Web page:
Posted by: Peadar Ban | July 31, 2012

A Book Review and Recommendation: Dayspring, by Harry Sylvester

Sometimes we find it easy to accept the “standard” opinions, the ones we’ve received from the qualified scholars and the learned sources of our information. We accept as a given what they have, well, given us, especially as concerns matters of culture. The culture of primitive people is a case in point. “Dayspring” is a novel of one such culture, the Penitentes among the poor folk of New Mexico and the scholar who sets out to learn of it. During the course of his work among them, he experiences his own conversion. The Penitentes, he comes to understand, have a deeper and different wisdom than he does. This religious awakening, his conversion, comes to mean far more to him than what it was in the beginning; simply a tool for his work, another thing to be used. It illustrates, among many other things, the mistakes we can often make about the wisdom of others, and the damage we can often do to ourselves and others in our selfish desires for “success’, whatever that may be.

“Dayspring” is the story of Spencer Bain a modern man of science, a university anthropologist doing fieldwork in a small New Mexican town. Used to long separations from his wife, a UCLA professor equally dedicated to her career, he is mostly untroubled by his infidelities, and hers; that is, until now. During the course of his field work he experiences what can only be called an awakening, a call to conversion from his selfishly secular life. As this ‘call” nags at him, and almost in spite of it he does something deeply dishonest. In order to study the religious practices of the Penitentes, a brotherhood of local men who engage in severe, medieval penances, Bain feigns a conversion to Catholicism and participates in their Lenten observances, including their dramatic public procession on Good Friday.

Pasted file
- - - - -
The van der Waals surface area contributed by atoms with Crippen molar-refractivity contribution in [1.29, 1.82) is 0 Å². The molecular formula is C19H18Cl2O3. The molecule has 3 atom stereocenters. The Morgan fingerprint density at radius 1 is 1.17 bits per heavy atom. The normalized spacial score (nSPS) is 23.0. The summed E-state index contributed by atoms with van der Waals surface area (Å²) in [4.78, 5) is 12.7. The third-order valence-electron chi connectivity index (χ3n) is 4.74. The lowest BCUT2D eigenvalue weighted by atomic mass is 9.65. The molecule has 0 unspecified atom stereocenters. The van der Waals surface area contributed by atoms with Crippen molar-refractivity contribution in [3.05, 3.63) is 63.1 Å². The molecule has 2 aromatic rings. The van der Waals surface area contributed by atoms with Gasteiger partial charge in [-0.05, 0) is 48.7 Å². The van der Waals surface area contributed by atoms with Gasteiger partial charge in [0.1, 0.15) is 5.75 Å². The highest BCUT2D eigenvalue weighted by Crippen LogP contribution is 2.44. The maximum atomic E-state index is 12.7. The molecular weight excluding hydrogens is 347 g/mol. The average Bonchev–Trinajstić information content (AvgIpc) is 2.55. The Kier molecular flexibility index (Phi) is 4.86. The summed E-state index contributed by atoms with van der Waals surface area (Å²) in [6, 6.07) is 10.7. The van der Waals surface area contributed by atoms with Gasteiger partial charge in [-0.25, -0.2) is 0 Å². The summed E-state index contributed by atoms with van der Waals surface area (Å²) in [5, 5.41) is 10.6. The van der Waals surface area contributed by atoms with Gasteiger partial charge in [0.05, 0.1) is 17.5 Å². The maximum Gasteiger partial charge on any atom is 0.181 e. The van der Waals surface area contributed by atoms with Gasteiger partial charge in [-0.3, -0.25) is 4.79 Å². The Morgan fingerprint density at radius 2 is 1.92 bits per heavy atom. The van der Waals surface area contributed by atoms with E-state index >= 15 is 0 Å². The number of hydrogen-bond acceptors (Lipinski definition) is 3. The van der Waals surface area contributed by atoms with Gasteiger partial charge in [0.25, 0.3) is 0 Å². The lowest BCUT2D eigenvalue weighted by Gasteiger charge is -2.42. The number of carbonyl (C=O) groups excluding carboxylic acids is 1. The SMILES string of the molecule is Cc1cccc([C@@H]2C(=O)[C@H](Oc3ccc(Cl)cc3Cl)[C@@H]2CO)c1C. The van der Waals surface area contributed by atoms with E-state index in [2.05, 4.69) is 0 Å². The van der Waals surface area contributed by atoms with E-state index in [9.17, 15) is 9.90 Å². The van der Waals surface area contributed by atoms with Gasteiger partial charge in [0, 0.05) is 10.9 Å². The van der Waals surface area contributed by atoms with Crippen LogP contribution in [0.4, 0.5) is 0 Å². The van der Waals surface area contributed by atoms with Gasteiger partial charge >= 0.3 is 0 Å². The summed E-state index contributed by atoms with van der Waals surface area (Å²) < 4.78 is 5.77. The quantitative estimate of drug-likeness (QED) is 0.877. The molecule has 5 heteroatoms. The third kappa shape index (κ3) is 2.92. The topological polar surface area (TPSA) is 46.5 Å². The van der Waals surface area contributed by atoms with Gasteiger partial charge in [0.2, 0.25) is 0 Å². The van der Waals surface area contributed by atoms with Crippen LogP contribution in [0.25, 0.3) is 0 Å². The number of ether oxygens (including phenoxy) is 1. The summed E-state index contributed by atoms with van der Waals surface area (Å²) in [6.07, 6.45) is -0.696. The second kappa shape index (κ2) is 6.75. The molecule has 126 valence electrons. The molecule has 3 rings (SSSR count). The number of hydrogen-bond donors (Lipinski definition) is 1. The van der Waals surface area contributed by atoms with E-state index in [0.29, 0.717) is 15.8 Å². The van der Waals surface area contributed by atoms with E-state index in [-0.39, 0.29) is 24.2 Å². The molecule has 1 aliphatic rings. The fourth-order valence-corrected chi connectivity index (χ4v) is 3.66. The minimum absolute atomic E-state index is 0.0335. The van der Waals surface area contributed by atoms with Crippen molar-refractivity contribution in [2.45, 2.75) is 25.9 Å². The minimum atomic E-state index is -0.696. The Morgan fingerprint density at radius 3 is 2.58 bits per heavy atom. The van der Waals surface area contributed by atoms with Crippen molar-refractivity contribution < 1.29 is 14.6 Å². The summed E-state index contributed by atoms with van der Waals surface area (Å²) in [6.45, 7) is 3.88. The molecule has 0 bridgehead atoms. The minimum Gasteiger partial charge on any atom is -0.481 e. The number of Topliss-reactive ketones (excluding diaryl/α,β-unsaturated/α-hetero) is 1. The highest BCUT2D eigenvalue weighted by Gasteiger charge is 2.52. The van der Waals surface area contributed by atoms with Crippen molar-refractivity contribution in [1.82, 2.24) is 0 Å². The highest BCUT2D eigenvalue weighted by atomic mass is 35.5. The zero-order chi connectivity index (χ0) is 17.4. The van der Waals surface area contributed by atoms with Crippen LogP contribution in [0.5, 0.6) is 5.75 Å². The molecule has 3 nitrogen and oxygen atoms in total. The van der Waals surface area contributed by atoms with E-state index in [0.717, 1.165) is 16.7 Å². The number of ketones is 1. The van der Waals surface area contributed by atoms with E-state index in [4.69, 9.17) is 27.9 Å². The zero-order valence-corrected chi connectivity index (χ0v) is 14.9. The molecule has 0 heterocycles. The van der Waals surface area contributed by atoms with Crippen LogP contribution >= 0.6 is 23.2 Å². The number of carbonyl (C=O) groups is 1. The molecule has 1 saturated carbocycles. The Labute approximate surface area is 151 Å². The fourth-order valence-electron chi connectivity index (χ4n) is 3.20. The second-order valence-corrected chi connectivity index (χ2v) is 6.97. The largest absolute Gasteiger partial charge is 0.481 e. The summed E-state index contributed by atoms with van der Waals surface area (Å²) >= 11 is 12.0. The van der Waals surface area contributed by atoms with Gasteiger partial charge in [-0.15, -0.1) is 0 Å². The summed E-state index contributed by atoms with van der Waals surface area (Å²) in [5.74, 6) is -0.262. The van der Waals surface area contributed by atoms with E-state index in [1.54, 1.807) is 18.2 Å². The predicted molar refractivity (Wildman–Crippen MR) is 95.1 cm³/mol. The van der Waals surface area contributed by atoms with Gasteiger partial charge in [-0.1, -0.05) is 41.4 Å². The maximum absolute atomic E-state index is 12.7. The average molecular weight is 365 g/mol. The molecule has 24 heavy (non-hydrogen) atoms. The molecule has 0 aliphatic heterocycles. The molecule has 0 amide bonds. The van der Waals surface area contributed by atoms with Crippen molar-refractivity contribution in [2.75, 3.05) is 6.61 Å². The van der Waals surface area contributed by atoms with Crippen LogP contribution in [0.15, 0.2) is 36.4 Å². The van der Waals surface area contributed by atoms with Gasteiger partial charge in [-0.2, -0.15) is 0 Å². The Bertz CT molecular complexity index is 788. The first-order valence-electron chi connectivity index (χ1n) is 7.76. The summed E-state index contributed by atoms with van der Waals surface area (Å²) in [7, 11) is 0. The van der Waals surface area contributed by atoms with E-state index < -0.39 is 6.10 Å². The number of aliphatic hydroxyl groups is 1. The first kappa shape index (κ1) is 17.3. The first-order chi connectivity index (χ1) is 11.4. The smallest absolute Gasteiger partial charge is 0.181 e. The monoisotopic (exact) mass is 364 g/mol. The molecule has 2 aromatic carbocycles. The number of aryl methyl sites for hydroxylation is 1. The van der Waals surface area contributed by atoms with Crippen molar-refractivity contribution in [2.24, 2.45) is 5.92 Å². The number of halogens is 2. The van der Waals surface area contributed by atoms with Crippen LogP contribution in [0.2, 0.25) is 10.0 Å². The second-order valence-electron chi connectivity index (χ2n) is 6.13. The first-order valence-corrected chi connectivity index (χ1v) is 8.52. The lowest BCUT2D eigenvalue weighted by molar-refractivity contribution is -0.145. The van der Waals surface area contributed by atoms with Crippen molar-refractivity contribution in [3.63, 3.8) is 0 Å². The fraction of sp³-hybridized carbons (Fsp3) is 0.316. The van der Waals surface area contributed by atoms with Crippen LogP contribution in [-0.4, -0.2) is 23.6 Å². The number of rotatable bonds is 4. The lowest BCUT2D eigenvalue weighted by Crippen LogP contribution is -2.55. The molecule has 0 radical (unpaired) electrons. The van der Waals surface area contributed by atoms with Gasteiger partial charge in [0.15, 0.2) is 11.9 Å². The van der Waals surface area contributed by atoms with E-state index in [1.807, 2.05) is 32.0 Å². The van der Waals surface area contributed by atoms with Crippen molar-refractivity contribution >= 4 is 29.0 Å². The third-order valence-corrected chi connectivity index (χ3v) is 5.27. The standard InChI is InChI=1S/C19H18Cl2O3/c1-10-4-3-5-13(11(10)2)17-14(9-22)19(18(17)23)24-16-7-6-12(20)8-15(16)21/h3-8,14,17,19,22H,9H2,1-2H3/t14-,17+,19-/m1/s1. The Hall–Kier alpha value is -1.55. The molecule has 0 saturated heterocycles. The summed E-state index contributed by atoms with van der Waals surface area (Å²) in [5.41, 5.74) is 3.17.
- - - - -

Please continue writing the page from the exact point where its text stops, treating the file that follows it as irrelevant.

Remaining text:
Nothing in Bain’s skeptical academic training has prepared him for the profound remorse that he begins to experience. Though no sentimentalist with respect to the poor and ignorant who surround him, he cannot help but contrast the simple yet solid lives of the men and women he studies with his own fruitless relationships and those of the jaded, over-sexed sophisticates — the self-proclaimed artists and intellectuals — he considers his peers. Spencer Bain is a modern man of science, a university anthropologist doing fieldwork in a small New Mexican town. Used to long separations from his wife, a UCLA professor equally dedicated to her career, he is mostly untroubled by his infidelities, and hers; that is, until now.

This is a beautifully written book which should rightly be called a spiritual classic.  In the tradition of Greene and Mauriac, Sylvester takes us into the soul of a man learning the truth about himself, all of it, and being set free.

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